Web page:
Dialysis is a treatment that takes over the job of your kidneys if they fail. The kidneys perform many functions that help your body stay healthy. They help clear toxins out of your blood and help your body balance salt levels. Most patients begin dialysis when their kidneys have lost 85%-90% of their ability. You may be on dialysis for a short time, or you may need it for the rest of your life.
If you have kidneys that are not working and the damage is not reversible, you have end stage renal disease (ESRD). ESRD is caused by conditions such as diabetes, kidney cancer, drug use, high blood pressure, or other problems. Dialysis is not a cure for ESRD, but it does help you feel better and live longer.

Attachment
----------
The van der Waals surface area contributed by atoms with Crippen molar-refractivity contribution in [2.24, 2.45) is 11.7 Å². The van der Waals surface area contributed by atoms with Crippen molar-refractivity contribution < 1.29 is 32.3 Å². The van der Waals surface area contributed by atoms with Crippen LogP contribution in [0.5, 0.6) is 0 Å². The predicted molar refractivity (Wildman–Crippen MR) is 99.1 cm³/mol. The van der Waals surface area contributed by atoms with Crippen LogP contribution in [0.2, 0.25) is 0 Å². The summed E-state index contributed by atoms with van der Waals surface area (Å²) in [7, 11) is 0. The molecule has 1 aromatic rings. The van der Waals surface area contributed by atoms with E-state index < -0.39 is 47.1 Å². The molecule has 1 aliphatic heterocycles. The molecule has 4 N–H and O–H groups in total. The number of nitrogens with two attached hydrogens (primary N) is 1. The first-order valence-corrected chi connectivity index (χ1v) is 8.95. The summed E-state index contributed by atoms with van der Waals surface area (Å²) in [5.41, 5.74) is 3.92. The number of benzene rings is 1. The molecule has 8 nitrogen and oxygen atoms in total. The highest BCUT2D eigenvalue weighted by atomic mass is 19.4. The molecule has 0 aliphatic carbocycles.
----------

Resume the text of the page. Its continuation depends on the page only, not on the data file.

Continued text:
There are two types of dialysis: hemodialysis and peritoneal dialysis. This fact sheet will focus on hemodialysis.
The main functions of hemodialysis are to:
- Remove waste and excess fluid from your blood
- Control blood pressure
- Keep a safe level of salts in the body, such as potassium, sodium, and chloride
It may also be done to remove toxins from the bloodstream quickly. It can be used in cases of poisoning or drug overdose.
Last reviewedMay 2013by Adrienne Carmack, MD; Brian Randall, MD
Please be aware that this information is provided to supplement the care provided by your physician. It is neither intended nor implied to be a substitute for professional medical advice. CALL YOUR HEALTHCARE PROVIDER IMMEDIATELY IF YOU THINK YOU MAY HAVE A MEDICAL EMERGENCY. Always seek the advice of your physician or other qualified health provider prior to starting any new treatment or with any questions you may have regarding a medical condition.